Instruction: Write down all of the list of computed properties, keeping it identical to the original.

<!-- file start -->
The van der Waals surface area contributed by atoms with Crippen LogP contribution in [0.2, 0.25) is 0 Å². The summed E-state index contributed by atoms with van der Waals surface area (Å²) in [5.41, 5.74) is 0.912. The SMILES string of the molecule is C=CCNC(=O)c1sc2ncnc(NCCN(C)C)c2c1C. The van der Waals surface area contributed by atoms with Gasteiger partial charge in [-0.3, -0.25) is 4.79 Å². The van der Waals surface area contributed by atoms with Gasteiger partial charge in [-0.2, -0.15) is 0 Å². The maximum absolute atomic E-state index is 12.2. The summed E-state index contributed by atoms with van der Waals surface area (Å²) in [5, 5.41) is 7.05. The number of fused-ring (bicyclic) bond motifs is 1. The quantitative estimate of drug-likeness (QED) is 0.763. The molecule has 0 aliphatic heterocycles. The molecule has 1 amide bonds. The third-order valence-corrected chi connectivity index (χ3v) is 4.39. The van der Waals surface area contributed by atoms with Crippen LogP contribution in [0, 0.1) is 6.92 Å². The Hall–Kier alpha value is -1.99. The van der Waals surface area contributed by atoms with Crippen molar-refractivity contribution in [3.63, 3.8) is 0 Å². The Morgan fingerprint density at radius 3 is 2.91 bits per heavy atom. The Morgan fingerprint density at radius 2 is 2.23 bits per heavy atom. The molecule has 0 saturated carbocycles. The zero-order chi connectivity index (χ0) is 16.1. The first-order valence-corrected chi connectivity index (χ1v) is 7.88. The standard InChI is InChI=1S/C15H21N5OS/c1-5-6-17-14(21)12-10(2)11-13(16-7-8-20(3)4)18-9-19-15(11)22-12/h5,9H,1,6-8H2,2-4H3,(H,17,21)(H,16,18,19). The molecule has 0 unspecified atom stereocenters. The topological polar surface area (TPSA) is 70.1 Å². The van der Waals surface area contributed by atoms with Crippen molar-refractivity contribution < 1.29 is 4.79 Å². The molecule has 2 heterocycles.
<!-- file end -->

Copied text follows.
The van der Waals surface area contributed by atoms with Crippen LogP contribution in [0.2, 0.25) is 0 Å². The summed E-state index contributed by atoms with van der Waals surface area (Å²) in [5.41, 5.74) is 0.912. The SMILES string of the molecule is C=CCNC(=O)c1sc2ncnc(NCCN(C)C)c2c1C. The van der Waals surface area contributed by atoms with Gasteiger partial charge in [-0.3, -0.25) is 4.79 Å². The van der Waals surface area contributed by atoms with Gasteiger partial charge in [-0.2, -0.15) is 0 Å². The maximum absolute atomic E-state index is 12.2. The summed E-state index contributed by atoms with van der Waals surface area (Å²) in [5, 5.41) is 7.05. The number of fused-ring (bicyclic) bond motifs is 1. The quantitative estimate of drug-likeness (QED) is 0.763. The molecule has 0 aliphatic heterocycles. The molecule has 1 amide bonds. The third-order valence-corrected chi connectivity index (χ3v) is 4.39. The van der Waals surface area contributed by atoms with Crippen LogP contribution in [0, 0.1) is 6.92 Å². The Hall–Kier alpha value is -1.99. The van der Waals surface area contributed by atoms with Crippen molar-refractivity contribution in [3.63, 3.8) is 0 Å². The Morgan fingerprint density at radius 3 is 2.91 bits per heavy atom. The Morgan fingerprint density at radius 2 is 2.23 bits per heavy atom. The molecule has 0 saturated carbocycles. The zero-order chi connectivity index (χ0) is 16.1. The first-order valence-corrected chi connectivity index (χ1v) is 7.88. The standard InChI is InChI=1S/C15H21N5OS/c1-5-6-17-14(21)12-10(2)11-13(16-7-8-20(3)4)18-9-19-15(11)22-12/h5,9H,1,6-8H2,2-4H3,(H,17,21)(H,16,18,19). The molecule has 0 unspecified atom stereocenters. The topological polar surface area (TPSA) is 70.1 Å². The van der Waals surface area contributed by atoms with Crippen molar-refractivity contribution < 1.29 is 4.79 Å². The molecule has 2 heterocycles.